Europeans are suffering from broadband lottery header image

The people of Europe are suffering from a "geographic lottery" when it comes to broadband, the European Commission (EC) has claimed.

New research carried out by the organisation has revealed the continent's 400 million internet users are exposed to wide variations on broadband price, speed and range of choice depending on where they live.

It said standard prices can be up to four times higher in some EU nations than others, while 66 per cent of people do not know what connection speed they have signed up for. The EC also claimed that on average consumers only get 75 per cent of the speed they pay for.

According to the organisation, the cheapest broadband services can be found in Lithuania, where it is available from just €10.30 (£8.57) per month. Yet in Poland the price can be as much as €140.

To try and solve this problem, EC vice-president Neelie Kroes wants a single broadband market to be established in the EU.

"There is no single market for internet and that has to change. There is no good reason why one person should pay over four times more than another in Europe for the same broadband."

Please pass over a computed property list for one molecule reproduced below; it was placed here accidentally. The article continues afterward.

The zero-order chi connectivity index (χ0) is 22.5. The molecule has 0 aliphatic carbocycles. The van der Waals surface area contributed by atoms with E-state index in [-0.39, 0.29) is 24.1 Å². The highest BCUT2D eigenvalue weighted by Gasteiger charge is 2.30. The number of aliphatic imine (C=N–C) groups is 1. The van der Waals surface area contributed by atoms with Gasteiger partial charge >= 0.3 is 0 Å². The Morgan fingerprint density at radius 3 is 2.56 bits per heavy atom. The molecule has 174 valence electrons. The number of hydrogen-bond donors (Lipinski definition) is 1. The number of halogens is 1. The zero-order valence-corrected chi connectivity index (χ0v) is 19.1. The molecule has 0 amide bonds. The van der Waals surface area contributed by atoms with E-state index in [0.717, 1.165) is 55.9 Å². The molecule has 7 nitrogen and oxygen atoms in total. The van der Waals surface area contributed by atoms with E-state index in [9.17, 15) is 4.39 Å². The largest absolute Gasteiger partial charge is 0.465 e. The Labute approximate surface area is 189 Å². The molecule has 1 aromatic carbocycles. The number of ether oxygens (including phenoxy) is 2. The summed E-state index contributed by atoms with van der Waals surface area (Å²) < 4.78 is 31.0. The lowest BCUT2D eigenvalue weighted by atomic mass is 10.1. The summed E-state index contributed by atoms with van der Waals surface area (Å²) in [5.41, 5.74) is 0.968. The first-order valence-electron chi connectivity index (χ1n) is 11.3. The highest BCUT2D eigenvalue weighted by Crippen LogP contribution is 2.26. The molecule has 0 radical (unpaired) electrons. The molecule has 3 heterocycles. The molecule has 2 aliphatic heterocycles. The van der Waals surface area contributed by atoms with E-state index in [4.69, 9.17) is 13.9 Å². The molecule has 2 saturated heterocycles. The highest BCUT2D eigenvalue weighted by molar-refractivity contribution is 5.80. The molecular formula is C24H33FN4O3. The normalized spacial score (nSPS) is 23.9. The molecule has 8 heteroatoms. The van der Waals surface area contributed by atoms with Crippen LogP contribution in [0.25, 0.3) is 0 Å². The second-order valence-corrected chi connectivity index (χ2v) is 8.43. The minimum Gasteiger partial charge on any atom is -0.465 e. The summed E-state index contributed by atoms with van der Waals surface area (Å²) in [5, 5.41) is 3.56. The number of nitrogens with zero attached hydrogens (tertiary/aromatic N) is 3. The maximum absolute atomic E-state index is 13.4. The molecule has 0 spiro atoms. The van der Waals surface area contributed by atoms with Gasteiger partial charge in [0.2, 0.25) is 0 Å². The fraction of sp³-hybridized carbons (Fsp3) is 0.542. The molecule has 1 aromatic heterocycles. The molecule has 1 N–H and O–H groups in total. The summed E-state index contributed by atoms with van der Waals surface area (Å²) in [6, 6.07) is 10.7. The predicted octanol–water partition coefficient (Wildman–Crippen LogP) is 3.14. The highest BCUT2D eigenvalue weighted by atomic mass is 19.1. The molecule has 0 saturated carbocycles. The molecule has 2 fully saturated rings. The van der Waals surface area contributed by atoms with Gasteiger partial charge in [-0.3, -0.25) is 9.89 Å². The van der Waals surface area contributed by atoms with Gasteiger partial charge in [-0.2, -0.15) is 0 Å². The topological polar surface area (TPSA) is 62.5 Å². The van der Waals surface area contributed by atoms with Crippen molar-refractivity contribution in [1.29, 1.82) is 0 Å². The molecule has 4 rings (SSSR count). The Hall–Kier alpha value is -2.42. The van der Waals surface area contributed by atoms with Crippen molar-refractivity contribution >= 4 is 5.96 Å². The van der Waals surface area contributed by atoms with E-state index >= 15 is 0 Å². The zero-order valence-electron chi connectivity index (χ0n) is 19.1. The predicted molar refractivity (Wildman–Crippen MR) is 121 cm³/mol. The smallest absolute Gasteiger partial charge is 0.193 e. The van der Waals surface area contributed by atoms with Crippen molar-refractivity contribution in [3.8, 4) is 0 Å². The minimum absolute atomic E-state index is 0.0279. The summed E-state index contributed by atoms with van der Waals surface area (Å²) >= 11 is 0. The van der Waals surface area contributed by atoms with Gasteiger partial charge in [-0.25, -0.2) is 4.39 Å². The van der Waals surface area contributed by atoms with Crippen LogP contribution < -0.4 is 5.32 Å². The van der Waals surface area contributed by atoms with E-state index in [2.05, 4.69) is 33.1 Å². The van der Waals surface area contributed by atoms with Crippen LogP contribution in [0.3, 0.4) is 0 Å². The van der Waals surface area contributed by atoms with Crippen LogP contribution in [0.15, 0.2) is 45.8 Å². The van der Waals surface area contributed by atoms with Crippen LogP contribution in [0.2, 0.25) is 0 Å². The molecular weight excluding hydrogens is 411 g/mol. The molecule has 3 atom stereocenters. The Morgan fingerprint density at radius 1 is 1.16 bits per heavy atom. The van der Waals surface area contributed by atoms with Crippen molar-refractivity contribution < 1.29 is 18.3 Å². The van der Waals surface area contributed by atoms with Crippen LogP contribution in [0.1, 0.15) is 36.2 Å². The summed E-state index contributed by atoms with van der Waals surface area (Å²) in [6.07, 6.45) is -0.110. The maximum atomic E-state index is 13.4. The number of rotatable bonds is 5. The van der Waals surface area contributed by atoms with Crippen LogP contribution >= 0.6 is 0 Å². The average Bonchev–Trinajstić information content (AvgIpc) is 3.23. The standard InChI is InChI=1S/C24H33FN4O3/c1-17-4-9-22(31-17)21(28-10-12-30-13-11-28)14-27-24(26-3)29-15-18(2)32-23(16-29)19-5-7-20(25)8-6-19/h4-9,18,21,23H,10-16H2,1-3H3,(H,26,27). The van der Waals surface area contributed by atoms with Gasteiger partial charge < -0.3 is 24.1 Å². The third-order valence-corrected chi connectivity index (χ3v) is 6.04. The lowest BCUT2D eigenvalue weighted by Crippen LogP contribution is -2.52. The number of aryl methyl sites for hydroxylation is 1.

She also called on broadband providers to make it easier for customers to understand the service they are offering and the speeds they should be able to receive. According to the EC's figures, fibre connections only tend to reach 82.7 per cent of the speed advertised, while the figure drops to 63.8 per cent for copper-based services.

Many Europeans are currently paying over the odds for a broadband connection that is slow and unreliable and such individuals should consider a switch to satellite internet

This technology has already helped improve the continent's connectivity, as in October last year the EC announced the availability of satellite connections meant 100 per cent broadband coverage had been achieved across Europe. 

Speaking at the time, Ms Kroes hailed the impact of satellite and said it was particularly important in bringing reliable internet access to Europe's more remote areas.